Auctions and Brokerage
Coachwork by Fleetwood
Formerly the Property of the Block Family and the Indianapolis Motor Speedway Museum
This 1932 Cadillac V-16 Madame X, model 5155, is one of only four such examples built. It was reportedly on special display at the 1933 Chicago Auto Show and was purchased from the stand by Mr. Rudolf C. Block, son of William H. Block who was the founder of the famous Block department store in Indianapolis. Rudolf Block then gave the car to his mother Amelia as a gift. According to documents that accompany the car at sale, this Madame X featured a special-order painted radiator shell, which still graces the car today. It is said to have been delivered with double-sided green-wall tires and, in a letter from John Schaller III, a close friend of the Block family, he wrote that the car was “a daily sight” on the streets of Indianapolis, as Amelia Block’s chauffeur drove her around the city and parked outside the family store for her to complete her shopping.
The car was kept polished and waxed every day, and Mr. Schaller recalls being granted a special ride around the block in the magnificent green Madame X as a five-year-old boy. In the 1940s, the Cadillac was put into storage at the Block family mansion and, although John Schaller III made it known to his friend that he would like to purchase the car, its rarity and significance led the Block family to gift it to the Indianapolis Motor Speedway Hall of Fame Museum instead. It is believed that the automobile was renewed to factory condition by Block’s grandson prior to the Cadillac being displayed in the museum, where it remained until it was acquired by its current owner in 2011.
In 2002, this gorgeous Madame X was invited to the Pebble Beach Concours d’Elegance for display, for its first public outing in decades. Attendees were amazed by its as-delivered presentation, including gold-plated handles and fittings in the rear compartment; German silver pinstriping inlays; the smoker’s companion roof vent, which draws cigar smoke out of the passenger compartment while the car is in motion; and its striking green paint and copious chrome trim. The Madame X is also fitted with vacuum assisted brakes, whitewall tires, dual metal side mounts with rearview mirrors, and a Cadillac radio and clock fitted in the rear compartment.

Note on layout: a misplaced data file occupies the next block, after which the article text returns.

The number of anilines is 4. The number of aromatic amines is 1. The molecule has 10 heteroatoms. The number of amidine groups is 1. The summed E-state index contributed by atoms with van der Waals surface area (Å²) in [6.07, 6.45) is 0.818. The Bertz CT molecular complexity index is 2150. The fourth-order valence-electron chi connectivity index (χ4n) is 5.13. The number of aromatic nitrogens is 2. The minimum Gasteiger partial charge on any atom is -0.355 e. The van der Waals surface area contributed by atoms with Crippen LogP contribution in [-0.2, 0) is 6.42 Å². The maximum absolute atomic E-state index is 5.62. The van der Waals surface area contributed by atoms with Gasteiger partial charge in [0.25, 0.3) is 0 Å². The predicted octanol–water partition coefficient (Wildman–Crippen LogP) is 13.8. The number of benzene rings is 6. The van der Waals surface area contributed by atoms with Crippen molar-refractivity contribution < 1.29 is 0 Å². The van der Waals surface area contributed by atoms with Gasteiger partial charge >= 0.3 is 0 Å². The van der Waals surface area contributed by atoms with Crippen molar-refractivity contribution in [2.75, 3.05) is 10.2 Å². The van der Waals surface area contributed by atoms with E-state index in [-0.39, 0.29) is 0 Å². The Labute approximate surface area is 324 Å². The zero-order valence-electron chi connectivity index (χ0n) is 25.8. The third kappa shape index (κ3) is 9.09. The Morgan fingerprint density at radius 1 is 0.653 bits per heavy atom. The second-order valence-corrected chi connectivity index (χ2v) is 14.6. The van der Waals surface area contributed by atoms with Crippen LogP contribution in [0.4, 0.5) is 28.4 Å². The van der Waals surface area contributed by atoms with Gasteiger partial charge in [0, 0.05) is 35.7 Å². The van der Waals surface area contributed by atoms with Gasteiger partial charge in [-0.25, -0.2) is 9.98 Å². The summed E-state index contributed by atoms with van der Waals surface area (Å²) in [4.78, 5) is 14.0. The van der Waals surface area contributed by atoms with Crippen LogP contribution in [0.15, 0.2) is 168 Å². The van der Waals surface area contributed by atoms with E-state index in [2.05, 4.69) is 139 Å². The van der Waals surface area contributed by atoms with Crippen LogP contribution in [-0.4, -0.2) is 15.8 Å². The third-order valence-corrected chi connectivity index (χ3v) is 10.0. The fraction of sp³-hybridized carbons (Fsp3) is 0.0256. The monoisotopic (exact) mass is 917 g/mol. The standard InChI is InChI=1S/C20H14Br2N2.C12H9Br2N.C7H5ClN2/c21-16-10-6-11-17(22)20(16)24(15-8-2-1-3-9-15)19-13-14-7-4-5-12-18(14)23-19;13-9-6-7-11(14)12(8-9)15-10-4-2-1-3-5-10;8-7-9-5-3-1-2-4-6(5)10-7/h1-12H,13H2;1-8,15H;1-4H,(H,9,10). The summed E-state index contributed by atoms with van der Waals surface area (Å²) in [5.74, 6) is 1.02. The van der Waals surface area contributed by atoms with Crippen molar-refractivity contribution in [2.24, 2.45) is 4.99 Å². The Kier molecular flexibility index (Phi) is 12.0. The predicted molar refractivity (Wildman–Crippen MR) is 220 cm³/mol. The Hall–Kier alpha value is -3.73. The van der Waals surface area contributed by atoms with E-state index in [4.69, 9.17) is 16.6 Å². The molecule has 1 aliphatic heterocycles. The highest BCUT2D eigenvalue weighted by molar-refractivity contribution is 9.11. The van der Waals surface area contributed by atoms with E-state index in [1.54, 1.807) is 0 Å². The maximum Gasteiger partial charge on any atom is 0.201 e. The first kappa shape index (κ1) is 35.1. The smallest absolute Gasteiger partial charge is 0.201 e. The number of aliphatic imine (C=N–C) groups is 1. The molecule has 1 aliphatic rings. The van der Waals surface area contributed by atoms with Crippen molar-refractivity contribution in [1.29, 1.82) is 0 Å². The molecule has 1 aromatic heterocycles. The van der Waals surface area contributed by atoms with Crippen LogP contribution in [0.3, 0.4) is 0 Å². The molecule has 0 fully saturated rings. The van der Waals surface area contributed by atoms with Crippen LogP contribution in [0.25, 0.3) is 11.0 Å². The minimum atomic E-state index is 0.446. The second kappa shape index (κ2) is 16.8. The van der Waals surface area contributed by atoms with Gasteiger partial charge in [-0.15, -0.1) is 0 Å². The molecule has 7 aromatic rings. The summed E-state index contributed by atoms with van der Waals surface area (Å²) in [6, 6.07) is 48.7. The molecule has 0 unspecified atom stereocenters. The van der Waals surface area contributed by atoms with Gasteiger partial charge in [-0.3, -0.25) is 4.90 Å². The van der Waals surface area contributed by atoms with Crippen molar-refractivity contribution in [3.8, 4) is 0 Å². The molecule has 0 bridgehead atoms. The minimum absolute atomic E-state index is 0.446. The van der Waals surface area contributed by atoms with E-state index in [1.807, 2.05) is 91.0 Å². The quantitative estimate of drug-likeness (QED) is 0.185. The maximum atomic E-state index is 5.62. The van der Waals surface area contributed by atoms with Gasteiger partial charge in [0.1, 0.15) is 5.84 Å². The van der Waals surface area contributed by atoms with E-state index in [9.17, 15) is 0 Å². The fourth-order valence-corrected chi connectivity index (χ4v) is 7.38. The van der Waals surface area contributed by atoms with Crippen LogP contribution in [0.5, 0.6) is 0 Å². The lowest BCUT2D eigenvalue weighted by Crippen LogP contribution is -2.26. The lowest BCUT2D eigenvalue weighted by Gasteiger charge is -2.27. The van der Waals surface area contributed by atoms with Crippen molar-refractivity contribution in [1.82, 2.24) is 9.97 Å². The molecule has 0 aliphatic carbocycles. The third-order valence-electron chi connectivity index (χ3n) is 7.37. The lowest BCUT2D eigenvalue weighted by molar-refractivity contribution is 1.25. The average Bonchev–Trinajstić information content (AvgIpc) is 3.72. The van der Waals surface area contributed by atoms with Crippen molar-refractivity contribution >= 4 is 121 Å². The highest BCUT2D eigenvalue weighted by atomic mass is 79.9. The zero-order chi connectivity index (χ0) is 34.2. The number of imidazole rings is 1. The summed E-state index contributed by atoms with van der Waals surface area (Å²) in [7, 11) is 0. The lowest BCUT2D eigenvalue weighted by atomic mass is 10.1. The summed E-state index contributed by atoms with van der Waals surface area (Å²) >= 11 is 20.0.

This extremely rare V-16 is a star indeed, and can still be seen in photographs in many restaurants and bars in Indianapolis to this day. A marvelous artifact of Cadillac heritage and the embodiment of style, prestige, exclusivity, and power of a bygone era, this remarkable automobile has not been available for public sale since 1933 and is sure to excite any collector with a true appreciation of the heights of American automotive history.
The V-16 Cadillac
Offered in more than 70 different body styles, Cadillac’s V-16 became the symbol of status and prestige, described as a “mechanical and artistic masterpiece.” The engine was specifically designed and calibrated to produce minimal vibration and noise, with the 45 ̊ angle between its cylinder banks enabling the monstrous engine to slide neatly under the hood.
In all, just 4,076 Cadillac V-16s were produced over a period of 11 years, with more than 3,000 built in 1931. Production dropped off dramatically after that year with only 300 built in 1932, making the 1932 V-16 an extremely rare and sought-after model. One of the most exclusive and expensive versions was the “Madame X,” a four-door, five-passenger divided sedan, named by Cadillac master designer Harley Earl after a 1929 movie by the same name starring Academy Award-nominated actress Ruth Chatterton. The Madame X V-16s cost well over $7,000 when new–$1,000 premium over the standard 16-cylinder Cadillacs–and was a special body style by Fleetwood featuring very slender and elegant door and windshield pillars, chrome window-edge moldings, and a raked one-piece windshield.